Deafening early roar silenced as Irish hearts are broken by Danes
Devastated. Downcast. In the doldrums. Ireland fans had so much to hope for - and our team gave us every reason to dream.
From the outset the excitement and anticipation was palpable in the Aviva.
Hearts pumping, spines tingling, nerves jittering, voices screaming...and all after only five minutes of play.
It's hard to say if a goal had ever been celebrated with more vigour than when Shane Duffy blasted a header into the net.
Yet, this again, was only a mere few minutes into a lengthy hour and a half. And it wasn't long before the tables had turned.
This could have been Ireland's first opportunity to progress to the World Cup on their own soil and the supporters - and players - gave it their all.
The raspy tones were there among them long before kick-off, as the build-up for thousands naturally began with a sing-song on the Ballsbridge streets.
It was the only show in town last night, so much so that even the President only had thoughts for football yesterday afternoon - he was calling for the team to "go for it a bit more up the top".
He'd have been delighted with the start, if he managed to get to his seat by the time Martin O'Neill's men scored.
In the midst of the chaos, however, the Irish were silenced as the Danes clocked up two goals with 30 minutes gone. A sucker punch that left the Boys in Green shell-shocked and on the brink of exit with more than an hour to go. Many saw the possibility of two goals, but three was a tall order.
"Sing when you're winning" - came from the Danish end of the ground.
Any goodwill from pre-match was long gone and the Danish fans ramped up their roar.
From an Irish perspective, kitman Dick Redmond (famed for wearing the Superman outfit following qualification for Euro 2016) had issued a rallying cry for the Aviva Stadium crowd.
"Massive game tonight. Full house. Going in to set up dressing room now. Hope whole country gets behind the team... we can and we will win this game. Come on Ireland," he said.
He added: "Sing your hearts out tonight because believe you me the players will leave nothing in that dressing room.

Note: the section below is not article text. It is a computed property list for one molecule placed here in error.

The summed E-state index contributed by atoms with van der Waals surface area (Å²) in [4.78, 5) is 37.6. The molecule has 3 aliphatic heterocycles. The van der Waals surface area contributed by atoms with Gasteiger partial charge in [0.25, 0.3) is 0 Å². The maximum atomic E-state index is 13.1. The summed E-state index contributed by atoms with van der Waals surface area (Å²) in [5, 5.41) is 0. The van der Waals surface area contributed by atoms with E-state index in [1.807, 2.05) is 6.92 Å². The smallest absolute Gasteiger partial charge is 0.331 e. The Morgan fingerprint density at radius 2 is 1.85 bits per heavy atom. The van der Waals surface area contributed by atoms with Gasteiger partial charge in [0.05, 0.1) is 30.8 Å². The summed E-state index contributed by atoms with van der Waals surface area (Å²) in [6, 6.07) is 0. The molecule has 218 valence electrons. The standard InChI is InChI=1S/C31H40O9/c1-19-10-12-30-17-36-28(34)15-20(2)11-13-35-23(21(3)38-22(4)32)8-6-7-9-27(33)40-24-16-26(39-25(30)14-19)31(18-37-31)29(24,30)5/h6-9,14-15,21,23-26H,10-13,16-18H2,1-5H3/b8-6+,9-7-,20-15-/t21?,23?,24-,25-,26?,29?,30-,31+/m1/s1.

"Every last ounce of energy will be spilled on that pitch tonight. These players believe. We believe. You believe. Come on Ireland."
They didn't need anyone to tell them, that's for sure.
But heart and soul just wasn't enough. The Danes netted a devastating third goal.
And with more than 15 minutes to go, the light was well and truly dying. Christian Eriksen had rifled home Denmark's fourth.
At the same time, the many who remained - heartbroken as they were - gave everything they had left, as a rousing rendition of the 'Fields of Athenry' reverberated around the Aviva.
Of course the travelling Danish generally made more noise for the remainder of the tie, and their chants of "sing when you're winning" must have hurt those Irish supporters.
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It wasn't supposed to turn out this way.
Nobody had envisaged this long, painful end to a campaign where only a month ago we had witnessed the adrenaline rush of Cardiff. By the time the fifth went in, there were calls from the crowd to just blow it up prematurely.
James McClean summed up the feeling of so many fans. "I don't know what to say. We shot ourselves, I mean we got a good start… I don't know what to say," he said. "I'm devastated, not just for us but for everyone, I think maybe the occasion, I don't know. Maybe they were just better."
Manager Martin O'Neill was defiant in defeat.
"We were well beaten in the end. No question about that," he said. "We conceded two really slopping goals in a matter of minutes and it was a long way back after that.
"Goals change games. That's the thing. We can fight back."